Ag leaders critical of minimum wage hike

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Governor Jerry Brown has signed a bill into law which will raise the state's minimum wage to $15 an hour by 2022. (KFSN)

Governor Jerry Brown has signed a bill into law which will raise the state's minimum wage to $15 an hour by 2022.

The more than two million people in California who work for minimum wage were thrilled to hear about the salary hike. But ag leaders worried the increase could have a severe impact on the farming industry.

SEIU members cheered as they watched Governor Brown sign the bill. The Service Employees International Union and United Healthcare Workers spearheaded the push to increase the state minimum wage to $15 an hour by 2022.

Eva Bruce of Tulare said, "We've all been fighting so hard for the 'Fight for 15.' I cried, a lot of people cried. We were all so excited the moment we saw him sign."

Some believed the minimum wage increase made more sense in big cities like Los Angeles or san Francisco where the cost of living is much higher. But Richard Deturi of Tulare didn't see it that way.

Deturi said, "Help the workers get a decent wage to live on to buy their clothes, to buy food and they can go out to eat."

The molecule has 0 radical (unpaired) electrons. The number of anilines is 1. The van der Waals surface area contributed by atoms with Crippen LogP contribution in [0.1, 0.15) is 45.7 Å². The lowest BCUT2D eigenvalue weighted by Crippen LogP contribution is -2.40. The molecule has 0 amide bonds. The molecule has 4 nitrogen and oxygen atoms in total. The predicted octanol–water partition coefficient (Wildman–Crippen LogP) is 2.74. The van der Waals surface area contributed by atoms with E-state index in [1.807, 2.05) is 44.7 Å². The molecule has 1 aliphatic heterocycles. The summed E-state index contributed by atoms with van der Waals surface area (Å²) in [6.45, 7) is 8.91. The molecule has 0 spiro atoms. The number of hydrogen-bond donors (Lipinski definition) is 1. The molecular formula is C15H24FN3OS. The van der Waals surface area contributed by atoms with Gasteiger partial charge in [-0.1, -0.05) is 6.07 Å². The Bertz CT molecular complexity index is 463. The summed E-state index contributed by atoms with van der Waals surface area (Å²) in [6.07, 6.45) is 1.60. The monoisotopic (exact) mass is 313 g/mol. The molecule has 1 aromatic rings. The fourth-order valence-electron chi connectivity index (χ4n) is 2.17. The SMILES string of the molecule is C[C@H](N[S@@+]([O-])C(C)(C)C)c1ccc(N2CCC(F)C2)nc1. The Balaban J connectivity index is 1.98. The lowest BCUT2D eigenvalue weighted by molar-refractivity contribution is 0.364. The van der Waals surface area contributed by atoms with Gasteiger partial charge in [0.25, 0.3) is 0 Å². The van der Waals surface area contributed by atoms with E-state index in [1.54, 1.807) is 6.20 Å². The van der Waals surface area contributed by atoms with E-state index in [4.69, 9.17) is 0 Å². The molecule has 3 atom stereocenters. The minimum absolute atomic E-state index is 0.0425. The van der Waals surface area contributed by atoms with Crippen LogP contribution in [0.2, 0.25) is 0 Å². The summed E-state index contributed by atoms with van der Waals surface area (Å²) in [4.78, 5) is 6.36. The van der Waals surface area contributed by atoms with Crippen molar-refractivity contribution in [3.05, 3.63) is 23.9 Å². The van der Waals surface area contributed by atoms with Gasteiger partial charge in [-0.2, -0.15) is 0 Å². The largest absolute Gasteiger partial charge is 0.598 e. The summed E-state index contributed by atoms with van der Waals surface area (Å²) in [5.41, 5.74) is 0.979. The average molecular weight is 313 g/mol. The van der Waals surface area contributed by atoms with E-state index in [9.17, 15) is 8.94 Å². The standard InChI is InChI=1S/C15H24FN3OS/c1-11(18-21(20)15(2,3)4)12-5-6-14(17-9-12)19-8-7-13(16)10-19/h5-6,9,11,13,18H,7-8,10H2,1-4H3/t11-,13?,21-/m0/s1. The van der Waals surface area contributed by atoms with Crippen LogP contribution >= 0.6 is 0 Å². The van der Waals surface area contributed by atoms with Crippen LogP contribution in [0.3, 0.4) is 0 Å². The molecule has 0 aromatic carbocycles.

Ag leaders worried the wage increase may jeopardize the future of valley farms because so many run on small margins.

Fresno County Ag Commissioner Les Wright called it, "A kick to the face and a kick to the butt today. I mean what else we gonna do to the farmers?"

Others worried farmers may ultimately move some production out of California and into other countries because of rising labor costs.

Fresno County Farm Bureau CEO Ryan Jacobsen explained, "Obviously our farmers can't get up and move their land and this sunshine and water to other places but the fact of the matter remains is that we're likely going to continue to offshore production of agricultural goods for this nation and I think that's something Americans that need to make a conscious decision of. Is that what they want to do?"

A clause in the minimum wage bill would allow Governor Brown to halt the wage increases in the event of a recession.

On the opposite coast, the governor of New York also signed a bill to ultimately raise the minimum wage there to $15 an hour.

Related Topics:
societyagriculturefresno countyminimum wagetulare countycentral valleyTulareFresno
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